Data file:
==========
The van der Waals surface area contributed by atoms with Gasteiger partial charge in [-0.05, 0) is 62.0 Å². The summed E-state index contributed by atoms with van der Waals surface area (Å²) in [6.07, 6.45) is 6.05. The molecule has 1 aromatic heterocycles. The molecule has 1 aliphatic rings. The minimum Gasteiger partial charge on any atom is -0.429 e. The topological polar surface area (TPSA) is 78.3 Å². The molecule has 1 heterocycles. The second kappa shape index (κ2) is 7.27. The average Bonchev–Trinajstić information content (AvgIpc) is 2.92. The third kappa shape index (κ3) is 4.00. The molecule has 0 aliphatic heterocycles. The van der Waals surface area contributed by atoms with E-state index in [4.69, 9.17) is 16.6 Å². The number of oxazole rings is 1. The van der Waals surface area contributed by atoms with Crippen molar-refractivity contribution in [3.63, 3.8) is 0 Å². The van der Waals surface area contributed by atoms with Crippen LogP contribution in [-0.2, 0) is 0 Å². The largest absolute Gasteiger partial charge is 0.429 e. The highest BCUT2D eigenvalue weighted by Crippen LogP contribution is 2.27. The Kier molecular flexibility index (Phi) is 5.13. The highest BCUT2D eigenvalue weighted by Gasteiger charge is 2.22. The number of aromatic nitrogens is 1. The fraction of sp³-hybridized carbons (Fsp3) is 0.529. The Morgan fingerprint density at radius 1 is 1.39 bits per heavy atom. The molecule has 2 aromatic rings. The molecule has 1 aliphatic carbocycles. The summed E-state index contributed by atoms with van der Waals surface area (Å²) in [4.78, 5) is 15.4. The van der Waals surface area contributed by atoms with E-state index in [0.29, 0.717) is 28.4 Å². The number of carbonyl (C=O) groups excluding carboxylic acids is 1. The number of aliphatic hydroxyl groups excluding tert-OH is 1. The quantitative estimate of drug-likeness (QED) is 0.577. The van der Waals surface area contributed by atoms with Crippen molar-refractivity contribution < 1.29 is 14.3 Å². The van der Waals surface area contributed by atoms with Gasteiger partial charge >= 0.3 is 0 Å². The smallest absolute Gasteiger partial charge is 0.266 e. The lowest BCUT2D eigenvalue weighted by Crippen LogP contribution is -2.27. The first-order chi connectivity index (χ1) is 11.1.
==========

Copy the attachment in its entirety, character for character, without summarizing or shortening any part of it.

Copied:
The van der Waals surface area contributed by atoms with Gasteiger partial charge in [-0.05, 0) is 62.0 Å². The summed E-state index contributed by atoms with van der Waals surface area (Å²) in [6.07, 6.45) is 6.05. The molecule has 1 aromatic heterocycles. The molecule has 1 aliphatic rings. The minimum Gasteiger partial charge on any atom is -0.429 e. The topological polar surface area (TPSA) is 78.3 Å². The molecule has 1 heterocycles. The second kappa shape index (κ2) is 7.27. The average Bonchev–Trinajstić information content (AvgIpc) is 2.92. The third kappa shape index (κ3) is 4.00. The molecule has 0 aliphatic heterocycles. The van der Waals surface area contributed by atoms with E-state index in [4.69, 9.17) is 16.6 Å². The number of oxazole rings is 1. The van der Waals surface area contributed by atoms with Crippen molar-refractivity contribution in [3.63, 3.8) is 0 Å². The van der Waals surface area contributed by atoms with Crippen LogP contribution in [-0.2, 0) is 0 Å². The largest absolute Gasteiger partial charge is 0.429 e. The highest BCUT2D eigenvalue weighted by Crippen LogP contribution is 2.27. The Kier molecular flexibility index (Phi) is 5.13. The highest BCUT2D eigenvalue weighted by Gasteiger charge is 2.22. The number of aromatic nitrogens is 1. The fraction of sp³-hybridized carbons (Fsp3) is 0.529. The Morgan fingerprint density at radius 1 is 1.39 bits per heavy atom. The molecule has 2 aromatic rings. The molecule has 1 aliphatic carbocycles. The summed E-state index contributed by atoms with van der Waals surface area (Å²) in [4.78, 5) is 15.4. The van der Waals surface area contributed by atoms with E-state index in [0.29, 0.717) is 28.4 Å². The number of carbonyl (C=O) groups excluding carboxylic acids is 1. The number of aliphatic hydroxyl groups excluding tert-OH is 1. The quantitative estimate of drug-likeness (QED) is 0.577. The van der Waals surface area contributed by atoms with Crippen molar-refractivity contribution < 1.29 is 14.3 Å². The van der Waals surface area contributed by atoms with Gasteiger partial charge >= 0.3 is 0 Å². The smallest absolute Gasteiger partial charge is 0.266 e. The lowest BCUT2D eigenvalue weighted by Crippen LogP contribution is -2.27. The first-order chi connectivity index (χ1) is 11.1.